What a joke. Demand that the external forensic audit recommended by the Faculty Association be done. See the Open Letter to the Board of Governors (Faculty Association website).

Excellence can be accomplished by reducing enrollment to reduce the dilution of non-tuition income, but only under a sensible plan. Please do recall that the students of the early 90s demanded increased accessibility, which compelled administrators to lower admission requirements in the mid 90s, which resulted in complaints about reduced educational quality and lower rankings in Macleans et al. Admin upped admissions requirements in the late 90s in response, but the damage was done. Recall also that around 2001, Dr. Weingarten tried to remedy this through two five year plans to enhance the U of C as a research institution, but students then complained that research programs were inaccessible to undergraduates, which resulted in the introduction of BHS, ISEEE, experiential learning, international outreach, various research collaborations, and other expensive programs in response in the mid 00s. Students then complained that the physical plant such as CCIT, HSC upgrades, ICT, and even TFDL required to house this type of program didn\'t contribute to the quality of undergraduate education, and that U of C still ranked low on Macleans. U of C then pulled out of some rankings, and simultaneously provided Quality Money to both the SU and GSA to enhance the educational at the U of C. The students chose to apply the funds to programs in the TLC (in line with one of their grievances), and a majority of funds to library resources (?) and BSD (!), and have not since evaluated the effectiveness of those expenditures. In his departure, students now attack Dr. Weingarten for raising too much research funding and failing to deploy it, while complaining about buildings being erected to operationalize those funds. Also, leasing ATCO trailers is expensive, but every dollar used for sustainable infrastructure is a dollar taken away from teaching kids who are more concerned about how much they\'ll pre-drink before ThursDen than anything the instructors have to say.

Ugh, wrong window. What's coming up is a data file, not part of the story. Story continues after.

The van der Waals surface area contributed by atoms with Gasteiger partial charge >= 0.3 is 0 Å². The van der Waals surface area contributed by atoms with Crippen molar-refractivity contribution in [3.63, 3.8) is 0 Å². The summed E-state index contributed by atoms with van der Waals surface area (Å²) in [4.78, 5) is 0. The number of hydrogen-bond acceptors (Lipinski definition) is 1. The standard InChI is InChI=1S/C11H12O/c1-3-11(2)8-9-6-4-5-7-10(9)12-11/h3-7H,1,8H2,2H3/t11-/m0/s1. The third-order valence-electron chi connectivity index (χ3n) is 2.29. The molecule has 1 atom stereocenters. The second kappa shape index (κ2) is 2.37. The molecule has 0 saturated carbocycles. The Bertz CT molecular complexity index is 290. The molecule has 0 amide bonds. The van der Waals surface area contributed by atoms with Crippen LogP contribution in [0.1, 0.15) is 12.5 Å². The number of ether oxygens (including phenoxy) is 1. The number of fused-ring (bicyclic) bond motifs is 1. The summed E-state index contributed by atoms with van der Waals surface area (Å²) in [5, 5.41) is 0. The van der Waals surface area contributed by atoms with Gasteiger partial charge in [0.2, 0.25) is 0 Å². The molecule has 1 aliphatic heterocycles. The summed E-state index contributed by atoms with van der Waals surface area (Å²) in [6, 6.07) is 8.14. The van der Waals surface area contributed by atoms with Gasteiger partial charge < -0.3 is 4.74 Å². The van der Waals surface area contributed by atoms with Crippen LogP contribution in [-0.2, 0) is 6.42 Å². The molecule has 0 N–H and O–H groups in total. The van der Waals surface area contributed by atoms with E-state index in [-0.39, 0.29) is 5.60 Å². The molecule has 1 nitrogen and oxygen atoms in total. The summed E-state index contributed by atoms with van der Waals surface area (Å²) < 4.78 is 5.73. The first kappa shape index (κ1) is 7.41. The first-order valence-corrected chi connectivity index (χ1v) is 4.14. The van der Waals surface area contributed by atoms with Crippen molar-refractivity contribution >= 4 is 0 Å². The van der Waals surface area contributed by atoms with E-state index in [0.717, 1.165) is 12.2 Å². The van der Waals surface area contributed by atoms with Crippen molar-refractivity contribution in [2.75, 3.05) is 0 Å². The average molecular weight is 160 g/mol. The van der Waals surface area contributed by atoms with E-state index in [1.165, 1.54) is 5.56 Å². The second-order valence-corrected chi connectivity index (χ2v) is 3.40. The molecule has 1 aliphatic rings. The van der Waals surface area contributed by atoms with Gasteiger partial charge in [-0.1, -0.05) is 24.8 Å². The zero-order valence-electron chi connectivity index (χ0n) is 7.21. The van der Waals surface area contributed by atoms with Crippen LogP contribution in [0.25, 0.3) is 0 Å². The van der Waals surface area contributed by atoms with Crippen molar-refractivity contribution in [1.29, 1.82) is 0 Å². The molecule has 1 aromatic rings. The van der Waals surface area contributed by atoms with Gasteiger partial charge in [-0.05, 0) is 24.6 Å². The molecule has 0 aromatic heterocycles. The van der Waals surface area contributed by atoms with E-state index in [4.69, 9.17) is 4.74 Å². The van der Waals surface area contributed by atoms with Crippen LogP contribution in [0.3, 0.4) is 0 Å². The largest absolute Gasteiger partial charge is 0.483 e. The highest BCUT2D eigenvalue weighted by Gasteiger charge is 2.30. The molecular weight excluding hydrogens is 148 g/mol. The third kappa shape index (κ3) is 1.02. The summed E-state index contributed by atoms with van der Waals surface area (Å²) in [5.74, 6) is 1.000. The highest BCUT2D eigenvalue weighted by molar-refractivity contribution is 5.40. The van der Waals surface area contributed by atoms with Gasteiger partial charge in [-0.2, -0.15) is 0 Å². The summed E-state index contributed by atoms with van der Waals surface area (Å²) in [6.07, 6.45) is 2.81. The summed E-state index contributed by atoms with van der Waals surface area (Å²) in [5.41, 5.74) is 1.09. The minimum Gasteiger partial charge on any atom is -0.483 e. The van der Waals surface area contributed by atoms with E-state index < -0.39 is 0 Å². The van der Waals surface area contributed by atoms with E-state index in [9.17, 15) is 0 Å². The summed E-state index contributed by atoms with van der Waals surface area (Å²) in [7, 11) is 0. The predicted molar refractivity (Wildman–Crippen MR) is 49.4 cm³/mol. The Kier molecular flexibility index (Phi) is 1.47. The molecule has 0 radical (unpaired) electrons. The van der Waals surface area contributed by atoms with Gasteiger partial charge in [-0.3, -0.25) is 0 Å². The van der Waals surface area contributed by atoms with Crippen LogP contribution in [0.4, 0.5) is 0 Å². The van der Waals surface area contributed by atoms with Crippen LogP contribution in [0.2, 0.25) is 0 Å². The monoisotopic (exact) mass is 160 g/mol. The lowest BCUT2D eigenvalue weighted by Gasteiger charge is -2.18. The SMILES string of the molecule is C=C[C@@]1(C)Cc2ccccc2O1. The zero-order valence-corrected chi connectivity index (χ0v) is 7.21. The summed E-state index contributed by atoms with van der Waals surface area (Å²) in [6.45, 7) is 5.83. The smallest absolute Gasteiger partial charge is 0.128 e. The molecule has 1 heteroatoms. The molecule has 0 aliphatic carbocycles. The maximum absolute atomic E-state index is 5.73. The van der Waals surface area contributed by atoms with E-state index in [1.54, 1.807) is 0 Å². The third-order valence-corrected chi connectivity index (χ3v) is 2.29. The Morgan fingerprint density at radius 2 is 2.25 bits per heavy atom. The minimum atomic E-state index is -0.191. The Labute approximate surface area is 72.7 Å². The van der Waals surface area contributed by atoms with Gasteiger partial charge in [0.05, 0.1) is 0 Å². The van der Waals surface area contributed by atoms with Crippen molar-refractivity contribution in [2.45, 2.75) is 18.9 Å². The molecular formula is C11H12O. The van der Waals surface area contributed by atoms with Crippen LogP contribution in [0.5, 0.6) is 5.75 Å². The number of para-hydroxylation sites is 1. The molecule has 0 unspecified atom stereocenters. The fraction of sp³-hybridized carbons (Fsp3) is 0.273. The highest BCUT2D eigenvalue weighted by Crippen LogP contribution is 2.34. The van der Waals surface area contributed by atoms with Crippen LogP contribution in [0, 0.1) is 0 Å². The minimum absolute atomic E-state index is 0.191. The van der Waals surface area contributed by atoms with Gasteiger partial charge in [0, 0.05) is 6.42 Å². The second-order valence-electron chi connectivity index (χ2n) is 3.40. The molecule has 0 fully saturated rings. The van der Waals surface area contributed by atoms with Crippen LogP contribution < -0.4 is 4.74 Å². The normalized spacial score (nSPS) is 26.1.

Recent history has shown that the local student government opposes the administration for the sake of opposition, and that they are consistently incoherent in their long term preferences and demands.

In the next ten years, it is likely that students will complain that administration takes too long to attract world-class research talent to operate the new infrastructure and teach undergraduates and run undergraduate research programs and also that such individuals are too expensive when we can do it at home, and simultaneously that we have failed to attract the same quality of talent as U of T, UBC or McGill, and that we\'re not receiving sufficient non-research and non-teaching benefits from the presence of such physical and human infrastructure.

Only in Alberta would students consider a record high number of applications for PSE to be evidence of an accessibility problem.

Also remember that the Alberta Advantage was the result of an era of across the board cuts in the Klein era.